Series: Cohesion and Structure

The new-found ability of atomistic calculations to provide hard numbers and insight into microscopic mechanisms is leading to increased contact and dialogue between physicists, chemists, materials scientists and engineers. This is occurring not only in novel fields such as superconducting ceramics, but also in well-established areas such as alloy and semiconductor design. As current materials are being pushed to their limits of performance, it is becoming apparent that a full understanding of the way atoms bind and pack together at the microscopic level will play a key role in future materials development. The aim of this open-ended series is, therefore, to examine the cohesion and structure of particular systems from both experimental and theoretical viewpoints. The dynamical interplay of theory and experiment within the series is represented by the hidden yin-yang motif of the series logo.
Book Series: Cohesion and Structure of Surfaces

Most recent volume

Volume 4. Cohesion and Structure of Surfaces

Published: 18th December 1995 Editors: K. Binder M. Bowker J.E. Inglesfield P.J. Rous
During the past fifteen years there has been a dramatic increase in the number of different surfaces whose structures have been determined experimentally. For example, whereas in 1979 there were only 25 recorded adsorption structures, to date there are more than 250. This volume is therefore a timely review of the state-of-the-art in this dynamic field.

Chapter one contains a compilation of the structural data base on surfaces within a series of tables that allows direct comparison of structural parameters for related systems. Experimental structural trends amongst both clean surfaces and adsorbate systems are highlighted and discussed.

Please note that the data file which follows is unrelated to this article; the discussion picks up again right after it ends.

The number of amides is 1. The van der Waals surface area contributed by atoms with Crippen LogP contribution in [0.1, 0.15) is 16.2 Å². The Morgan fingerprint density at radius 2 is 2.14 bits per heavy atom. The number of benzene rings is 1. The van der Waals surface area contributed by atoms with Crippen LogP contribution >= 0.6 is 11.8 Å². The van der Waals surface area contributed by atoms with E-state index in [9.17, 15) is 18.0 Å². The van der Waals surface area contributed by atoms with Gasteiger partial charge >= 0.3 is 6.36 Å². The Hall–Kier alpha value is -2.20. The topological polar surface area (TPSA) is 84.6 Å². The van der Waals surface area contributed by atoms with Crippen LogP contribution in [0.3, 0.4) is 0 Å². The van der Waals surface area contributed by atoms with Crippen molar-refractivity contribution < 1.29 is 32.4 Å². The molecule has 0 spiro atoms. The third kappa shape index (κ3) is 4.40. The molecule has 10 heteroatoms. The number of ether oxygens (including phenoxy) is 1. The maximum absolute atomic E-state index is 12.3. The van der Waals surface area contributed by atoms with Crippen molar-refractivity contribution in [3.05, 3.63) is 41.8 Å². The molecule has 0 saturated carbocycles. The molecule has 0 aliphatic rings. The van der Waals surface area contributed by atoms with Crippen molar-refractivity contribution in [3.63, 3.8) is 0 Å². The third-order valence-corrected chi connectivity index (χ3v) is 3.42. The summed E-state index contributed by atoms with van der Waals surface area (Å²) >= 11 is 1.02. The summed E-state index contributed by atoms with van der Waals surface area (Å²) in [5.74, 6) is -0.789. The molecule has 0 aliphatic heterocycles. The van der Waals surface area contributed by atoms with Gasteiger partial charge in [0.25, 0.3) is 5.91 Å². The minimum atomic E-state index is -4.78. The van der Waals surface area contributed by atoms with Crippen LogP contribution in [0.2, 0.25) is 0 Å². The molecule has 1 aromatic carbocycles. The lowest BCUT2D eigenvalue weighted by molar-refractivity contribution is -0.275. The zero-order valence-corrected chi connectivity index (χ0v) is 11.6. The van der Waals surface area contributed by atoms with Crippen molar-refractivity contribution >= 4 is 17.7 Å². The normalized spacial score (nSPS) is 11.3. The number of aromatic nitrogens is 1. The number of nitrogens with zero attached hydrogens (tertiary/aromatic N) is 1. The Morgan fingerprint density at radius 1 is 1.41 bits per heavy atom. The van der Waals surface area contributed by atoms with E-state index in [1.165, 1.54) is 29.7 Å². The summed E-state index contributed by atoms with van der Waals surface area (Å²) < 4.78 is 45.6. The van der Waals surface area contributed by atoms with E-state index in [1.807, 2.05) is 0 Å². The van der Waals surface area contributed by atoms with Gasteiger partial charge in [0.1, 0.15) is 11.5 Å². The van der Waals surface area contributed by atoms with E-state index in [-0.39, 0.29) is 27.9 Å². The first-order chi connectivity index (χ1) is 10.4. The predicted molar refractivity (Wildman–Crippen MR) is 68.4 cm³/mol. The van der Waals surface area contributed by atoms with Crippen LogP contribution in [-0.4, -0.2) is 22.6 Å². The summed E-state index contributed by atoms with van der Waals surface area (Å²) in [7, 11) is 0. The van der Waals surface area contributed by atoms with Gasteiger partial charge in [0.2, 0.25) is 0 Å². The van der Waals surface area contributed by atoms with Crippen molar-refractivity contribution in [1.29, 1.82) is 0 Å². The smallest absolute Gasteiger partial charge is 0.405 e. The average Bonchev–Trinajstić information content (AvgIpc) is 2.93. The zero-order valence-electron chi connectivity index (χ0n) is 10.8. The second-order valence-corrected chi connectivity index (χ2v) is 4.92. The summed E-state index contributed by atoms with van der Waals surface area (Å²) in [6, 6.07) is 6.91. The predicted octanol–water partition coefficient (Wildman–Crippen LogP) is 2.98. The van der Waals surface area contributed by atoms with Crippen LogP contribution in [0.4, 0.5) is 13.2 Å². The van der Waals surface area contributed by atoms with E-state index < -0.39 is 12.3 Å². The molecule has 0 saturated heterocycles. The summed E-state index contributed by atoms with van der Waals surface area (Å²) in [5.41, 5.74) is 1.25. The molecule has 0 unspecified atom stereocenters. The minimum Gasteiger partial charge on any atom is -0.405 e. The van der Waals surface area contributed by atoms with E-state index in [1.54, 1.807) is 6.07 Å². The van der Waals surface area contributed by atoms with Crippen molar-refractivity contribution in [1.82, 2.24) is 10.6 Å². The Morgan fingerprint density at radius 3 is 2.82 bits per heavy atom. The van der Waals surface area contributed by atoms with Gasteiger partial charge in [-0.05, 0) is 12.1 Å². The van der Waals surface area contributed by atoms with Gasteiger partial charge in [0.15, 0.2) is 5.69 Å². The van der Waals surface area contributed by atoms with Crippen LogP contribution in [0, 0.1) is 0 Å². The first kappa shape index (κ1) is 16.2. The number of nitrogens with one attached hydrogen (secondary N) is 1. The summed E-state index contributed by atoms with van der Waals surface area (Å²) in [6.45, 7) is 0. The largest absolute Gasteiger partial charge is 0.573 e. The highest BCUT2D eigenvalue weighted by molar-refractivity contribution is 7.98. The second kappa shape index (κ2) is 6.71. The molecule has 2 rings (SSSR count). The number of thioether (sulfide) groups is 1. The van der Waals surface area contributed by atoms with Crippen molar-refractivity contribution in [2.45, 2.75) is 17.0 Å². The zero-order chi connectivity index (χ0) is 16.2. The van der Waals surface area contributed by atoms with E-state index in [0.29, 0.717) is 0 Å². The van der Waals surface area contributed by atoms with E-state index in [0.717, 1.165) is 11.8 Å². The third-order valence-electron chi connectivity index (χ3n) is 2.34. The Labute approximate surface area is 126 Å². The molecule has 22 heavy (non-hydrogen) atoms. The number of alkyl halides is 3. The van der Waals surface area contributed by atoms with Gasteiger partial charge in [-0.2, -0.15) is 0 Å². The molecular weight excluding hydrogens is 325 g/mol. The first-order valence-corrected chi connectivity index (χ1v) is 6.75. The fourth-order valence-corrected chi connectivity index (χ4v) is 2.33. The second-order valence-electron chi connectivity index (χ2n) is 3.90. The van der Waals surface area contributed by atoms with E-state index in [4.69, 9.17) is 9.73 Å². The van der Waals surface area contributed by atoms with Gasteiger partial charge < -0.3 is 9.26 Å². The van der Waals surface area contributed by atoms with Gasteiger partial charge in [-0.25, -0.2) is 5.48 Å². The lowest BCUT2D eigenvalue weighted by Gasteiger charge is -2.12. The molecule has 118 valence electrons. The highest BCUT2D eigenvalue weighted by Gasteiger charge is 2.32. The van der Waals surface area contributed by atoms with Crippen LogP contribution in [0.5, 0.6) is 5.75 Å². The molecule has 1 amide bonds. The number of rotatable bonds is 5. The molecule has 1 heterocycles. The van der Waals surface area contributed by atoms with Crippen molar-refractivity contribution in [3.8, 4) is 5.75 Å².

The next chapter outlines the successes of local density functional theory in predicting the relaxations and reconstructions of clean metal and semiconductor surfaces, and the behaviour of adsorbates such as hydrogen, oxygen and alkali elements on metal surfaces, thereby explaining some of the experimental trends observed within the database. These ab initio density functional calculations are of ground state properties at the absolute zero of temperature.

Chapter three provides an introduction to finite temperature effects in a pedagogical review of current statistical mechanical treatments of phase transitions at surfaces, many of which display the prominent role of fluctuations or non-mean field behaviour.

The final chapter discusses the relationship of the reactivity of a surface to its morphology and composition, which is particularly relevant to a fundamental understanding of catalysis.

Additional volumes

Volume 2. The Structures of Binary Compounds

Published: 12th January 1990 Editor: F.R. de Boer Authors: J. Hafner F. Hulliger W.B. Jensen J.A. Majewski K. Mathis P. Villars P. Vogl